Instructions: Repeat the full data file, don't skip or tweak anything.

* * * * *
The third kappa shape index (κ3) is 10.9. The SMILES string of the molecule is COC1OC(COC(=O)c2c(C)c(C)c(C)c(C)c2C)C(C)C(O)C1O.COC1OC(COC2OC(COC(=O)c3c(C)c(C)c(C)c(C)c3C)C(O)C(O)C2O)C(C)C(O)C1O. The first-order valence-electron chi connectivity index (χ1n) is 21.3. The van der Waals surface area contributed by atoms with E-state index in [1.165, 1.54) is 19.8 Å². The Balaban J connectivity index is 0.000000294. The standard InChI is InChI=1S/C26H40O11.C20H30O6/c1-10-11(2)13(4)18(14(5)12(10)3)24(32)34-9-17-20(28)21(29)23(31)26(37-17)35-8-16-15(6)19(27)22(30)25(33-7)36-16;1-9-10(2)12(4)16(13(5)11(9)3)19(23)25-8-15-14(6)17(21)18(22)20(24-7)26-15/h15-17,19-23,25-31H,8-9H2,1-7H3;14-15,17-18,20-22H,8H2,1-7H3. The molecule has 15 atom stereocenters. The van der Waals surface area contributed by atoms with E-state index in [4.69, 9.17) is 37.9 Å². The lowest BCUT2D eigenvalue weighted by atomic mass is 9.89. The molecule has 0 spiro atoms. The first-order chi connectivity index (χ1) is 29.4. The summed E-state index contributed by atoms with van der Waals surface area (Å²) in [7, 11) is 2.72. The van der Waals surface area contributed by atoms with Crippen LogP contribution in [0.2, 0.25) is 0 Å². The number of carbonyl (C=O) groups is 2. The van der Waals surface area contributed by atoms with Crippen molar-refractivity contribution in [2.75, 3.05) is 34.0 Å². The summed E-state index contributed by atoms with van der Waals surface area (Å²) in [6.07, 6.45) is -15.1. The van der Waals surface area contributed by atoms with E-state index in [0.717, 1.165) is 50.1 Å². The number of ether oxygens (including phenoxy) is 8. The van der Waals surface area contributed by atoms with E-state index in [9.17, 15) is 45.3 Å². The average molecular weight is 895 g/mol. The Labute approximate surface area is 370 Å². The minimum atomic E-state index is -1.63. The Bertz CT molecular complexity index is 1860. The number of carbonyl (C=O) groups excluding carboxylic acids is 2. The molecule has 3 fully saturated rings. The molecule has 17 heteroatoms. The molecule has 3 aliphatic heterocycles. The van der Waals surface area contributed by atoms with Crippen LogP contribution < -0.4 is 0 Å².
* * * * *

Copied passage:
The third kappa shape index (κ3) is 10.9. The SMILES string of the molecule is COC1OC(COC(=O)c2c(C)c(C)c(C)c(C)c2C)C(C)C(O)C1O.COC1OC(COC2OC(COC(=O)c3c(C)c(C)c(C)c(C)c3C)C(O)C(O)C2O)C(C)C(O)C1O. The first-order valence-electron chi connectivity index (χ1n) is 21.3. The van der Waals surface area contributed by atoms with E-state index in [1.165, 1.54) is 19.8 Å². The Balaban J connectivity index is 0.000000294. The standard InChI is InChI=1S/C26H40O11.C20H30O6/c1-10-11(2)13(4)18(14(5)12(10)3)24(32)34-9-17-20(28)21(29)23(31)26(37-17)35-8-16-15(6)19(27)22(30)25(33-7)36-16;1-9-10(2)12(4)16(13(5)11(9)3)19(23)25-8-15-14(6)17(21)18(22)20(24-7)26-15/h15-17,19-23,25-31H,8-9H2,1-7H3;14-15,17-18,20-22H,8H2,1-7H3. The molecule has 15 atom stereocenters. The van der Waals surface area contributed by atoms with E-state index in [4.69, 9.17) is 37.9 Å². The lowest BCUT2D eigenvalue weighted by atomic mass is 9.89. The molecule has 0 spiro atoms. The first-order chi connectivity index (χ1) is 29.4. The summed E-state index contributed by atoms with van der Waals surface area (Å²) in [7, 11) is 2.72. The van der Waals surface area contributed by atoms with Crippen LogP contribution in [0.2, 0.25) is 0 Å². The number of carbonyl (C=O) groups is 2. The van der Waals surface area contributed by atoms with Crippen molar-refractivity contribution in [2.75, 3.05) is 34.0 Å². The summed E-state index contributed by atoms with van der Waals surface area (Å²) in [6.07, 6.45) is -15.1. The van der Waals surface area contributed by atoms with E-state index in [0.717, 1.165) is 50.1 Å². The number of ether oxygens (including phenoxy) is 8. The van der Waals surface area contributed by atoms with E-state index in [9.17, 15) is 45.3 Å². The average molecular weight is 895 g/mol. The Labute approximate surface area is 370 Å². The minimum atomic E-state index is -1.63. The Bertz CT molecular complexity index is 1860. The number of carbonyl (C=O) groups excluding carboxylic acids is 2. The molecule has 3 fully saturated rings. The molecule has 17 heteroatoms. The molecule has 3 aliphatic heterocycles. The van der Waals surface area contributed by atoms with Crippen LogP contribution < -0.4 is 0 Å².